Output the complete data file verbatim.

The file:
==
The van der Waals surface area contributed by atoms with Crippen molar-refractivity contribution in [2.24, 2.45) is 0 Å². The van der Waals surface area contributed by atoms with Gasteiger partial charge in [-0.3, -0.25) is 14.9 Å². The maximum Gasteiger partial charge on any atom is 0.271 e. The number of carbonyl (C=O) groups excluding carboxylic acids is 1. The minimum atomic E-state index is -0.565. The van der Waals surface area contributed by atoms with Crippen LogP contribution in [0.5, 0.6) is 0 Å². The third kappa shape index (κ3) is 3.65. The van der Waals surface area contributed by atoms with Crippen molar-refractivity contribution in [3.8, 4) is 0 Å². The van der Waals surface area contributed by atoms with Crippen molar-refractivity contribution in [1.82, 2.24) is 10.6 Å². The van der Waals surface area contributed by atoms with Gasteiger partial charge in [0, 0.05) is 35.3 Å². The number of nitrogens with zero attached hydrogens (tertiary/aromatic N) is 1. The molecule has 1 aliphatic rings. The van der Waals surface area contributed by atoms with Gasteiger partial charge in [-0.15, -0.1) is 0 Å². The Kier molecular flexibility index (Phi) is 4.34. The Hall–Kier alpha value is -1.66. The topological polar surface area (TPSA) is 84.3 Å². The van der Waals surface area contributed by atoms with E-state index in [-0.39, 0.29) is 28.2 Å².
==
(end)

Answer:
The van der Waals surface area contributed by atoms with Crippen molar-refractivity contribution in [2.24, 2.45) is 0 Å². The van der Waals surface area contributed by atoms with Gasteiger partial charge in [-0.3, -0.25) is 14.9 Å². The maximum Gasteiger partial charge on any atom is 0.271 e. The number of carbonyl (C=O) groups excluding carboxylic acids is 1. The minimum atomic E-state index is -0.565. The van der Waals surface area contributed by atoms with Crippen LogP contribution in [0.5, 0.6) is 0 Å². The third kappa shape index (κ3) is 3.65. The van der Waals surface area contributed by atoms with Crippen molar-refractivity contribution in [3.8, 4) is 0 Å². The van der Waals surface area contributed by atoms with Crippen molar-refractivity contribution in [1.82, 2.24) is 10.6 Å². The van der Waals surface area contributed by atoms with Gasteiger partial charge in [0, 0.05) is 35.3 Å². The number of nitrogens with zero attached hydrogens (tertiary/aromatic N) is 1. The molecule has 1 aliphatic rings. The van der Waals surface area contributed by atoms with Gasteiger partial charge in [-0.15, -0.1) is 0 Å². The Kier molecular flexibility index (Phi) is 4.34. The Hall–Kier alpha value is -1.66. The topological polar surface area (TPSA) is 84.3 Å². The van der Waals surface area contributed by atoms with E-state index in [-0.39, 0.29) is 28.2 Å².